February was supposed to be… A month of love? No, that is too typical. Too banal. Too cliché. Oops, another French word, n’est-pas? I just cannot help it. What next? Cherchez la femme? Femme fatale (in other words, fashionista) or "a la guerre comme a la guerre"? Somebody stop me! But there is no stopping when it comes to fashion. "Fashion", a love reverie for one day or forever. Actually, substitute "Fashion" for "IDYLLE" and you will get it right, it is a line describing fragrance (sell, sell, sell while it is haute!). But fashion is idylle for fashionistas and fashion business. It generates money and money is always taken seriously. Not for a day. It is "amour pour toujours"! Love forever!

Anyway, as the time passes by and it passes by so very quickly, something “haute” popped up. An article in “The Toronto Star” by Karen Von Hahn (I love this “von”, you should know what that means, of course, and if you don’t, I feel so much superior to you, ha-ha-ha, imagine a touch of Mephistophelian laugh, very haute and …and … and.. no, not actually high, but low, seductive, languorous, fashionable, absolutely fabulous! This little spark will give birth to the line “Mephisto” fragrance, jeans, haute couture, no wait, the idea is still mine.) Ok, moving on. Von Hahn informs readers that “February is the Cruellest Month for Fashion”. Oh, our fabulousness is at risk. Especially mine, because I never had one, except with words.

We shuffle through February like overmedicated mental patients, Karen Von hahn writes

It is not the photo from the article, it would have been better.  However, I kept the spelling, the editor missed "Hahn".  Should be Capitalized.  Not so haute, eh?
It is not the photo from the article, it would have been better. However, I kept the spelling, the editor missed "Hahn". Should be Capitalized. Not so haute, eh? | Source

"It's so cold and so miserable out there...

that the determining factor in what to wear has less to do with the latest on the fashion runways in Milan, New York or Paris than what might somehow manage to keep one warm and dry. " K. Von Hahn
that the determining factor in what to wear has less to do with the latest on the fashion runways in Milan, New York or Paris than what might somehow manage to keep one warm and dry. " K. Von Hahn | Source

Something Odd

Karen von Hahn believes that Canadians are a nation that is seriously style-challenged. Blame the weather. “Fabulousity of February” is indeed compromised by winter clothing. We are bundled up “in many dull-coloured layers”. Well, if you look at the picture, the first thing that you would notice that “we” are NOT bundled up. That the saddest truth about Canadians. They don’t want to dress according to the weather.

It might be cold, it might be freezing, but the majority of people would be underdressed. Look at the first picture. The girl is wiping her nose. How typical! She is not bundled up. She never will. She will be “fabulous” and “haute” and wipe her nose with her sleeve. That is the reality of Toronto style. It was the first thing that struck me when I came to Canada. It was March 4th, 1997 and Canadian miserable winter was in full bloom. The lack of fashion and style was striking. Torontonians did not seem to care about either style or comfort. They still don’t. I adjusted, I scaled down as most immigrants did, but now I think it is time to reconsider, it is time to come back to Russian fabulousness. Why? I don’t know. Maybe working in retail rubbed me the wrong way.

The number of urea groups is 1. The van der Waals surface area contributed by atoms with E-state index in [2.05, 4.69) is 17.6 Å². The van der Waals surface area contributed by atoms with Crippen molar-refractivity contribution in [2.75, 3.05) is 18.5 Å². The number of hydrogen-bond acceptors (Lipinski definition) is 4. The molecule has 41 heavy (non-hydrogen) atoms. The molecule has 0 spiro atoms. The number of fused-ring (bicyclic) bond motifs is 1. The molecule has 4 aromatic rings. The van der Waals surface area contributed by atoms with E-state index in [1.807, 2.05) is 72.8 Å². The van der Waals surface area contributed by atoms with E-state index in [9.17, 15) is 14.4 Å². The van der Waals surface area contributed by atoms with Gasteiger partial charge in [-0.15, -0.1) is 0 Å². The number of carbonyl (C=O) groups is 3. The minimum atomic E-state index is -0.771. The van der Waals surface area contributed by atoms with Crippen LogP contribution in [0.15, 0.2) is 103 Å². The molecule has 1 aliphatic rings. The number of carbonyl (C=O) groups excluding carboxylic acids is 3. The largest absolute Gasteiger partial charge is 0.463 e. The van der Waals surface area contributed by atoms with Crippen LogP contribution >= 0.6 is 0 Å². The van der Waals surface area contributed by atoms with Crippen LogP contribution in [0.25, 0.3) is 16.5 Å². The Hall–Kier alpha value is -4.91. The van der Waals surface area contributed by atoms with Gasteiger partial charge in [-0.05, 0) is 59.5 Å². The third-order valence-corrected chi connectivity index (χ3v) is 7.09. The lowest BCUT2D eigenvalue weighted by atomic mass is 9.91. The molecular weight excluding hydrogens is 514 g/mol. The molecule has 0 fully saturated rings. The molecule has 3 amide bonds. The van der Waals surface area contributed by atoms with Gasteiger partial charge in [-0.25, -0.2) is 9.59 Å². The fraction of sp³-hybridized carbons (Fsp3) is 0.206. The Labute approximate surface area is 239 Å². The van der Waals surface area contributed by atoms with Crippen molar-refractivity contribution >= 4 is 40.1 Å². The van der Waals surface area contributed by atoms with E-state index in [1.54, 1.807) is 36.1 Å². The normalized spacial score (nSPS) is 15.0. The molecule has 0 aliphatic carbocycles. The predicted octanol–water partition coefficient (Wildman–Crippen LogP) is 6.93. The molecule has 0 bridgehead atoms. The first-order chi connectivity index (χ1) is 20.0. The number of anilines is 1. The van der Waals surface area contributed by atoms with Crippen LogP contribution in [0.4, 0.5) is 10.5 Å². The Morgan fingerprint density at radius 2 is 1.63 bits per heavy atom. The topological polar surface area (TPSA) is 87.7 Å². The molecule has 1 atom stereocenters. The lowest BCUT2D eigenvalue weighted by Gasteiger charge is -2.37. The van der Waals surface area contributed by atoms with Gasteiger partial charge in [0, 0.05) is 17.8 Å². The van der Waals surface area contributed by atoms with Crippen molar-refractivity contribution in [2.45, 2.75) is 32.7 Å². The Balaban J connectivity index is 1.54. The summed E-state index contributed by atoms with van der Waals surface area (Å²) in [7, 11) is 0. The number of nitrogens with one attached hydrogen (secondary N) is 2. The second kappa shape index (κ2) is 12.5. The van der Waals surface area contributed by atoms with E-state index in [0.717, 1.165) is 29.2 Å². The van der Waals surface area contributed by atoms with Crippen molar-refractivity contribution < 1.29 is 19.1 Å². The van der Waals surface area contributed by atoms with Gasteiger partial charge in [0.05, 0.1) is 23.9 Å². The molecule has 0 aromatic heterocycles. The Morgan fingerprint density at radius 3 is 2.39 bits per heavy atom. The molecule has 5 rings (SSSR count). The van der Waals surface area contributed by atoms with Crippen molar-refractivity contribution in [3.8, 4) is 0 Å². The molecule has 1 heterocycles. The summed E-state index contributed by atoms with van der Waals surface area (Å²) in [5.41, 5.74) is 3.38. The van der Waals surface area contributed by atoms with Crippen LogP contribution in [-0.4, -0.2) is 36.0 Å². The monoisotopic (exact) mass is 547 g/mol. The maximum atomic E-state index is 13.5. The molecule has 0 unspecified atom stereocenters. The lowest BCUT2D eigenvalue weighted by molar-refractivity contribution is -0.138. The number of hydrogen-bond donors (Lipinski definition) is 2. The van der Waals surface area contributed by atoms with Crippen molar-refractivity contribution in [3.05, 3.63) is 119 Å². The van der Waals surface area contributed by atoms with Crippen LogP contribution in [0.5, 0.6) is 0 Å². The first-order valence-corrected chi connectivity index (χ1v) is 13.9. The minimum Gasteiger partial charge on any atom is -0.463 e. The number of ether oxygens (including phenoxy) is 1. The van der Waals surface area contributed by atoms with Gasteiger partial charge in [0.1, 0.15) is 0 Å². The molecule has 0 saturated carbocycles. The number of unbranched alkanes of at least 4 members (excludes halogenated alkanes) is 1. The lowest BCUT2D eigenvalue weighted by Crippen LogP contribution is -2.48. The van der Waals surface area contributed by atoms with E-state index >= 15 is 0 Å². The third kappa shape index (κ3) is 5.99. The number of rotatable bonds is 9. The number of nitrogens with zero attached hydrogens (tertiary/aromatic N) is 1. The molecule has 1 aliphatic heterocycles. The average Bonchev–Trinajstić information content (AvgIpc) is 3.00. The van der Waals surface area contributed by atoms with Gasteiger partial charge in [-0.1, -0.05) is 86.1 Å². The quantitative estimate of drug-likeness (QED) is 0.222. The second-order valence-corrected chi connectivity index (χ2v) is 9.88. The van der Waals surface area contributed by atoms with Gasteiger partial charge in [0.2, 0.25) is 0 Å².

Maybe the whole “haute” business stirred some memories and feelings. Just today I had a conversation with a customer.

-- We came to buy gloves at that place, but it is closed.

Note: there was a store across ours and now it is closed, but there is a huge sign that reads “Something Haute is Coming”,

but they did not pay attention, which is also typical. So, I said:

-- Something Haute is coming.

-- Something odd?

-- Not odd, haute.

-- ???

-- Do you speak French?

-- ….

-- Do you speak French?


It was not such a difficult question, by the way, but people hate admitting that they don’t know something. They don’t have to know, yet they won’t admit. Fine. Not getting an answer to a simple “yes or no” question is typical. Once I spent ten minutes trying to get out of a sales “associate” an answer to the question “Do you speak Italian?” He just could not answer. The big mystery is not that he did not know the answer, of course, he did, but he was trying to figure out, why I was asking him. As if he could.

The supermarket where I buy coffee is very haute indeed, maybe even hauter than the whole mall. The names of their pastries are all in French. So I pay for my order and say

“A small Vienna and danoise aux fruits, s’il vous plait” (Vienna is their medium roast coffee and danoise is a Danish).

You should see the look on their faces.

What is the point then of being so fancy?


Before I continue...

Before I continue my little pasquinade, I really want to tell you that I don’t hate Toronto, foreign words or Karen Von Hahn. I have nothing against anybody. I am pretty sure that Karen Von Hahn is a lovely woman, but my writing is just what it is, a little satire, and a harmless creative piece, nothing else. And I don’t invent anything. Toronto is a nice, lively city, Torontonians are nice, lovely people, if only slightly depressed, especially those who have to take public transportation especially in harsh winter weather.